A close up of a bee on a flower
The buzz of bees is a soothing soundtrack that’s a hit with gardeners. Find 10 bee friendly plants to try in your garden.
  • The satisfaction and positive mental reward of nurturing plants and beneficial insect life
  • A bee friendly garden can be vibrant, sensory-appealing and productive
  • The opportunity to discover which plants are most popular by bees and other insects through the seasons. Through gardening, we can keep learning
Bee on lavendar Charlie Garner 2019 3
A bee on lavender

Bees keep our gardens flourishing with their pollinating efforts. Their role in human life is even more crucial than that.

The nation’s favourite gardener Monty Don, in his book 'Down To Earth', explains that 80 per cent of the Western diet depends on pollination by bees. That’s a huge reason for gardeners to help ‘nurture and conserve’ the British bee population.

Friends of the Earth warn that 35 species of UK bee face the threat of extinction. All UK species are at threat from intensive farming methods, and particularly pesticide use.

As gardeners, we can help bees by growing plants they like. In return, we get the reward from nurturing their wellbeing plus a vibrant, sensory garden.

Here are 10 suggested plants to make your garden more bee-friendly.

1. Echinacea purpurea

A bee on a pink echinacea flower
A bee on a pink echinacea flower

Echinacea purpurea is a long-flowering perennial (meaning, it lives for more than one year). It offers sustained interest for pollinators and can cope growing in most types of soil. It grows best in full sun.

2. Helenium ‘Waltraut’

This plant will bring intense orange to your flower borders with its daisy-style flowers. It looks great planted in drifts (a long, wandering line of the same type of plant). Bees will love it as it flowers from August to September.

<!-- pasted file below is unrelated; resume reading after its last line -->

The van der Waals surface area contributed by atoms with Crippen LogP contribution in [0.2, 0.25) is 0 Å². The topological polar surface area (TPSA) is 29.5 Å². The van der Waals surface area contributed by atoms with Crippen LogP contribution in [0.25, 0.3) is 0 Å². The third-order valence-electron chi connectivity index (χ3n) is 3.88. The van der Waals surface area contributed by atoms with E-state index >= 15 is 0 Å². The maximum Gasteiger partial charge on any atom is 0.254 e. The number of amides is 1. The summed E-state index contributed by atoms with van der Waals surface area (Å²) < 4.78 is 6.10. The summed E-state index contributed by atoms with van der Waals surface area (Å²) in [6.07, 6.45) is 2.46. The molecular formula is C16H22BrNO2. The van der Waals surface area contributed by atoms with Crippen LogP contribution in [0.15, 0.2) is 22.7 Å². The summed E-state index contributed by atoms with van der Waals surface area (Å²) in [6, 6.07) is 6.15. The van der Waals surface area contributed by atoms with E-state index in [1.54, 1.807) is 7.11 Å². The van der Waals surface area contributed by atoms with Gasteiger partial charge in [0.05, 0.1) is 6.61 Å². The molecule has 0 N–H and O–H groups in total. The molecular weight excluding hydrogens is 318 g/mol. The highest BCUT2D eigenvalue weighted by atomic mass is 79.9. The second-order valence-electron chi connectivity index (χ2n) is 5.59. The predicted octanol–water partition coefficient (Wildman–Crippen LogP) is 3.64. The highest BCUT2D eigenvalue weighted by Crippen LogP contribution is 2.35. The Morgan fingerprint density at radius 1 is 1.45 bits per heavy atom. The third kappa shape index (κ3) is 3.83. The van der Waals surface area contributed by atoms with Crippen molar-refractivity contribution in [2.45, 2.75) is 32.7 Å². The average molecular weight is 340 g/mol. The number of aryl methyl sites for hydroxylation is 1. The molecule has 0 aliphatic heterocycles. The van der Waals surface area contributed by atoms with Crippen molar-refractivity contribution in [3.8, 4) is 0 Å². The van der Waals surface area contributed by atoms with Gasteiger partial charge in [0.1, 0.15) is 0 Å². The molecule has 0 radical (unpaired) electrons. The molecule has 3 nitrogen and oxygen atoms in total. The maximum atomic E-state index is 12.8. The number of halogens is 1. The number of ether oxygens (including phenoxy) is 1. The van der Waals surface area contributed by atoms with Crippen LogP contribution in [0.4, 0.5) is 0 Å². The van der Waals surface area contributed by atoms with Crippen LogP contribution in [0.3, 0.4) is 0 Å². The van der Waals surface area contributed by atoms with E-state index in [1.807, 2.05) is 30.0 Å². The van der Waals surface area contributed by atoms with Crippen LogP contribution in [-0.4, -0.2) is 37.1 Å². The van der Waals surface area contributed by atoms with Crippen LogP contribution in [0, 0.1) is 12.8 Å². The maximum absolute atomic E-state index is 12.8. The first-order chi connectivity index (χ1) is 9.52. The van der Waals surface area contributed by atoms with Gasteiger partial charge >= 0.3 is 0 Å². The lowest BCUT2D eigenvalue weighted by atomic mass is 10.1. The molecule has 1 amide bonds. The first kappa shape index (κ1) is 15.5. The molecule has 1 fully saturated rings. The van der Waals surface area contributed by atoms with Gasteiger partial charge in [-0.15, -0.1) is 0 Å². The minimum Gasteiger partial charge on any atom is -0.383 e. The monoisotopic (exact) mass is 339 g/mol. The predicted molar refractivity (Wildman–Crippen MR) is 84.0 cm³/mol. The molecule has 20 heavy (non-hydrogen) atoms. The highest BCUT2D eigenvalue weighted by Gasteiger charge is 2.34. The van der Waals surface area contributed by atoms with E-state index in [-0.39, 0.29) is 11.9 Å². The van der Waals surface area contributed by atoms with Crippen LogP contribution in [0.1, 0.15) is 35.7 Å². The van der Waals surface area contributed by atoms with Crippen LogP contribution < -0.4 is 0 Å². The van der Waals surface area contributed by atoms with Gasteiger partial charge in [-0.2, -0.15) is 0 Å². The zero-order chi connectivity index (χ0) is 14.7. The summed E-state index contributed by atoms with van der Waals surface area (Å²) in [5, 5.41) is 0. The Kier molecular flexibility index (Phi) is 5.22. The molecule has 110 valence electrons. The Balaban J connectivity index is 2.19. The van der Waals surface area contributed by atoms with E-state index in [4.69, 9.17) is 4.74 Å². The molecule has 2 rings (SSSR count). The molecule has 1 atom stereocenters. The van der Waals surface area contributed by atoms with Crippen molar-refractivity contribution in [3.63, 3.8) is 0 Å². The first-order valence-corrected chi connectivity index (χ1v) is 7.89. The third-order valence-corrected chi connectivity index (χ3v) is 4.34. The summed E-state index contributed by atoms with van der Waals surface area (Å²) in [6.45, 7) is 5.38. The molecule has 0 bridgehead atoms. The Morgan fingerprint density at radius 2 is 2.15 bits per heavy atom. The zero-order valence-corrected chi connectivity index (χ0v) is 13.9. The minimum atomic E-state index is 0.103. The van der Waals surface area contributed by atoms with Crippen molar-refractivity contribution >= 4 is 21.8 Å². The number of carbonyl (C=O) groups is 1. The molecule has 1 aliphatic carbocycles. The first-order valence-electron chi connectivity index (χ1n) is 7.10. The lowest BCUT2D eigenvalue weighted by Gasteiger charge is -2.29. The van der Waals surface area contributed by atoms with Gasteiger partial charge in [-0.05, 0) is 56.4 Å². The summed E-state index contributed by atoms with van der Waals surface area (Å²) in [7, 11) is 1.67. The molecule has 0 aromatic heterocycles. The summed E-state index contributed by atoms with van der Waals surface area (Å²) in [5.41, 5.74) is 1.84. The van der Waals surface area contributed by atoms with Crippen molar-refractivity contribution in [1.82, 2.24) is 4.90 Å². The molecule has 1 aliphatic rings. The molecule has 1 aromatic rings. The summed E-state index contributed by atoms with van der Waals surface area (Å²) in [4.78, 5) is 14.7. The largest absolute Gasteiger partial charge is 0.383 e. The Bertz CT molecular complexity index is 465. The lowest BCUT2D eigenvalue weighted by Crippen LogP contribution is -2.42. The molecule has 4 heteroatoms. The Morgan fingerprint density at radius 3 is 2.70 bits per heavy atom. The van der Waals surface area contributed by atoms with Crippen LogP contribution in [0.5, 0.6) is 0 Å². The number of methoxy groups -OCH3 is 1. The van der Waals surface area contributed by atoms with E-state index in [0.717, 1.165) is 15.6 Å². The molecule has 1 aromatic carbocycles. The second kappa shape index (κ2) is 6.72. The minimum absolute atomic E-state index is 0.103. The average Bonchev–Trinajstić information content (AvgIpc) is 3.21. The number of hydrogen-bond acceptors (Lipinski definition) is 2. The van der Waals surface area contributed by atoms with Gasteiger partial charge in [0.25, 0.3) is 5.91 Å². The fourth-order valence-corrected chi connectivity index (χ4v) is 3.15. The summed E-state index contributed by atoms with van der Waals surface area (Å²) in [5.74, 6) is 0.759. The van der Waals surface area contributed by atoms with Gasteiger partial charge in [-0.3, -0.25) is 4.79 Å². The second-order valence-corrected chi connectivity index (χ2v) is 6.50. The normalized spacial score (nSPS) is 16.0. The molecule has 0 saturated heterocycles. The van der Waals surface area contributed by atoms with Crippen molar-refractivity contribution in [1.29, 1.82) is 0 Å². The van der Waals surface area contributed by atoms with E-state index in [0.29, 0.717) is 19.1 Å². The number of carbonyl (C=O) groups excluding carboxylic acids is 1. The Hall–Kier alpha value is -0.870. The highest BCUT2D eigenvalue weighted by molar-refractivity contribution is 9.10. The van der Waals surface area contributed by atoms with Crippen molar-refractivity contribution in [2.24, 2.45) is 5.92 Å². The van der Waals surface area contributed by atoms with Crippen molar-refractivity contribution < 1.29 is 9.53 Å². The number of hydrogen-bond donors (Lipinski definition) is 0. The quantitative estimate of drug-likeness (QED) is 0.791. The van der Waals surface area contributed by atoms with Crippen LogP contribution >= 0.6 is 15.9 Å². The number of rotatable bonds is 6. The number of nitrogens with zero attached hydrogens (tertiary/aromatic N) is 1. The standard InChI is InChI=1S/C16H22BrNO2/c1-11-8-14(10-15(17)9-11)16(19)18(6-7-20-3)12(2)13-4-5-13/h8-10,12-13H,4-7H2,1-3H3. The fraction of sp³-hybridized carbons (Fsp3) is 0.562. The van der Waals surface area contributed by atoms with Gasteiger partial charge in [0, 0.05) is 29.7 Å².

3. Rudbeckia fulgida var. sullivantii ‘Goldsturm’

A field of bright yellow rudbeckia flowers
A field of bright yellow rudbeckia flowers

Rudbeckia will bring vibrant yellow to your garden in late summer, along with plenty of bees. You can enjoy its flowers from August to October.

4. Persicara bistorta ‘Superba’

This nectar-rich plant produces spikes of soft pink flowers. It looks lovely in flower beds and borders. It can grow happily in full sun or a partly shady spot and is happy growing in most types of soil.

5. Erysimum ‘Bowles Mauve’

This is a real favourite in our Thrive gardens. It flowers for months and produces elegant purple spikes which pull in bees, butterflies and moths.

6. Verbena bonariensis

Erysimum ‘Bowles's Mauve’
Erysimum ‘Bowles's Mauve’

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Verbena bonarensis
Verbena bonarensis

Verbena bonariensis is a magnet for bees. It has heads of small purple flowers on tall stems that reach to 1.5 metre or more. It likes to grow in sunny spots, where the soil doesn't stay too wet.

7. Lavender

Engage the sense of smell lavender
A butterfly on lavender

The scent and shape of lavender make it a popular choice for many gardeners. It's great for bees, as it stays in flower for many months. You can get English and French varieties of lavender. The English one has been shown to be the best at attracting bees. You can also find hybrids like L. x intermedia ‘Olympia’, which are really fantastic for pollinators.

8. Buddleja Davidii

A bee on buddleja Davidii
A bee on buddleja Davidii

Buddleja Davidii is known as the butterfly bush, but bees love it too. This shrub produces masses of cone-shaped flowers from summer to autumn. A variety of different flower colours are available, from purple version to pink or even white.

9. Penstemon ‘Sour Grapes’

This lovely plant produces bell-shaped flowers in a rich mix of mauve and lilac. It grows into a clump shape. It will flower for up to six months and while snails and slugs avoid it, bees can’t get enough of it.

10. Borage

Borage flowers
Borage flowers

The blue-purple flowers of borage will have the honey and bumble bees buzzing in your garden. It is an annual herb, meaning it lasts for one year only. It will grow happily in most types of soil, as long as they don't stay too wet. It's fantastic at supplying pollen and nectar to bees.

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